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‘Legal’ marijuana can still get people into legal trouble


2228 LEMA Winter GP_Page_2_Image_0001Colorado, Washington and a few other states have now legalized the recreational use of marijuana, and many others have decriminalized it or approved it for medical purposes.

But just because someone is possessing, smoking or growing pot in a place where it won’t cause them to go to jail, that doesn’t mean there aren’t other legal consequences.

For instance, marijuana use can still be a big issue in a child custody case. One court in Colorado stripped a father of custody because he was smoking pot for medical reasons, saying that exposure to the drug at home wasn’t in the children’s best interest.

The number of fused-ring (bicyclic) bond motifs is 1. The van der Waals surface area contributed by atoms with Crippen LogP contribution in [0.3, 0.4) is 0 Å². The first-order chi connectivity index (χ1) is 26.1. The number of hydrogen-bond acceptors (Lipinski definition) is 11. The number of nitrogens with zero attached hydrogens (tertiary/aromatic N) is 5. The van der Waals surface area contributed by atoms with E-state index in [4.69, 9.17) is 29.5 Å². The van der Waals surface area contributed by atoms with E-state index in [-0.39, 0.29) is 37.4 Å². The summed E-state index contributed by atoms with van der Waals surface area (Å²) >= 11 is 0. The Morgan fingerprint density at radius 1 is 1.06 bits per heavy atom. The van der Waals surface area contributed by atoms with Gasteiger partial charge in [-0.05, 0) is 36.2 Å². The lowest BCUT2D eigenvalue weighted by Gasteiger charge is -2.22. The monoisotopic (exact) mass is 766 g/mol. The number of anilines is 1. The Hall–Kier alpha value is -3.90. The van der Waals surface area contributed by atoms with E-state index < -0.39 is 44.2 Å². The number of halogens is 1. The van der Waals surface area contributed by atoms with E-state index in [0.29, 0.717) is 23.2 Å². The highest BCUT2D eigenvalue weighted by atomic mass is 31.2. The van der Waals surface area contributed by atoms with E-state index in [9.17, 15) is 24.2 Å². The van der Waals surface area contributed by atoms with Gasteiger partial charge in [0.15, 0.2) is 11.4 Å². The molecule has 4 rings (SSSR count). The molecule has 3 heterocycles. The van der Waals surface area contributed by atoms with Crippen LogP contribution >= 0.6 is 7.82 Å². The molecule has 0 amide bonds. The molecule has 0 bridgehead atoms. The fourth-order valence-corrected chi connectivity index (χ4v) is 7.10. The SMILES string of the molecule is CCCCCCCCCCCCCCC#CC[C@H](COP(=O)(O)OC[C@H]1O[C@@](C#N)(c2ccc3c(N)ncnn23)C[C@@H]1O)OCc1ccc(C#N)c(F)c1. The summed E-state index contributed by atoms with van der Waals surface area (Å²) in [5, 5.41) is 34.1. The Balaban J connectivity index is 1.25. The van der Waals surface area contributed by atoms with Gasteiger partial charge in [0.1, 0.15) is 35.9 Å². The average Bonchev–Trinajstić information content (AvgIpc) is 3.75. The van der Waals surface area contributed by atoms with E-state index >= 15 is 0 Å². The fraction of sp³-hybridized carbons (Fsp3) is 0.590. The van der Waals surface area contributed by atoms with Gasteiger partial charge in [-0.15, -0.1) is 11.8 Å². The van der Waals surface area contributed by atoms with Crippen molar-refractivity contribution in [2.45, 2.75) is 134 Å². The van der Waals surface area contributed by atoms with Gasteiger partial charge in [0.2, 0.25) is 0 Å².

In Michigan, child-welfare agents took a girl from the home of her mother and stepfather after the mother’s ex-husband reported that the couple were growing pot in their home, even though they were doing so legally for medical use.

Remember, too, that even if marijuana is legal, a business can generally still enforce a “no drugs” policy. A federal appeals court in Cincinnati recently ruled that Wal-Mart could fire a cancer patient who failed a drug test even though he had a medical marijuana card.

And the fact that marijuana may have been decriminalized won’t get people off the hook if they’re caught driving while impaired, or if they negligently injure someone while they’re high.



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